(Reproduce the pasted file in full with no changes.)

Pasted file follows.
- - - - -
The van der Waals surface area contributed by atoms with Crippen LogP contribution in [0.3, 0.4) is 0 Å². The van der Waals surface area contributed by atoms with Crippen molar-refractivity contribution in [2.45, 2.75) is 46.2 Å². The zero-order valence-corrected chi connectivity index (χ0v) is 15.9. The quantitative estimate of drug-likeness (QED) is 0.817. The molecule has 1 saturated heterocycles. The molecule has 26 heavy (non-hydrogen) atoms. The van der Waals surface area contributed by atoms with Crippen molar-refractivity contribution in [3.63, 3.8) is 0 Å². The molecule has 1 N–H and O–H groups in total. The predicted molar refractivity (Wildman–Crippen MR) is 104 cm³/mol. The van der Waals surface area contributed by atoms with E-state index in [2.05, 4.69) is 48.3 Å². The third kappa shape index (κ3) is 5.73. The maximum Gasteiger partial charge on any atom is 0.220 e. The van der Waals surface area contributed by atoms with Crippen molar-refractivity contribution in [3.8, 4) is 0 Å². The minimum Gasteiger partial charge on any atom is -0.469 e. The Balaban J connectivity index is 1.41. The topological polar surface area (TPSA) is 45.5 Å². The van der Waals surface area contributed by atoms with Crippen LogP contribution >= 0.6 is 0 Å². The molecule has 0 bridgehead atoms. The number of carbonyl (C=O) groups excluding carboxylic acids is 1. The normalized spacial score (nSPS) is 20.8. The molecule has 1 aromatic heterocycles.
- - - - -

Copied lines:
The van der Waals surface area contributed by atoms with Crippen LogP contribution in [0.3, 0.4) is 0 Å². The van der Waals surface area contributed by atoms with Crippen molar-refractivity contribution in [2.45, 2.75) is 46.2 Å². The zero-order valence-corrected chi connectivity index (χ0v) is 15.9. The quantitative estimate of drug-likeness (QED) is 0.817. The molecule has 1 saturated heterocycles. The molecule has 26 heavy (non-hydrogen) atoms. The van der Waals surface area contributed by atoms with Crippen molar-refractivity contribution in [3.63, 3.8) is 0 Å². The molecule has 1 N–H and O–H groups in total. The predicted molar refractivity (Wildman–Crippen MR) is 104 cm³/mol. The van der Waals surface area contributed by atoms with E-state index in [2.05, 4.69) is 48.3 Å². The third kappa shape index (κ3) is 5.73. The maximum Gasteiger partial charge on any atom is 0.220 e. The van der Waals surface area contributed by atoms with Crippen molar-refractivity contribution in [3.8, 4) is 0 Å². The minimum Gasteiger partial charge on any atom is -0.469 e. The Balaban J connectivity index is 1.41. The topological polar surface area (TPSA) is 45.5 Å². The van der Waals surface area contributed by atoms with Crippen LogP contribution >= 0.6 is 0 Å². The molecule has 0 bridgehead atoms. The number of carbonyl (C=O) groups excluding carboxylic acids is 1. The normalized spacial score (nSPS) is 20.8. The molecule has 1 aromatic heterocycles.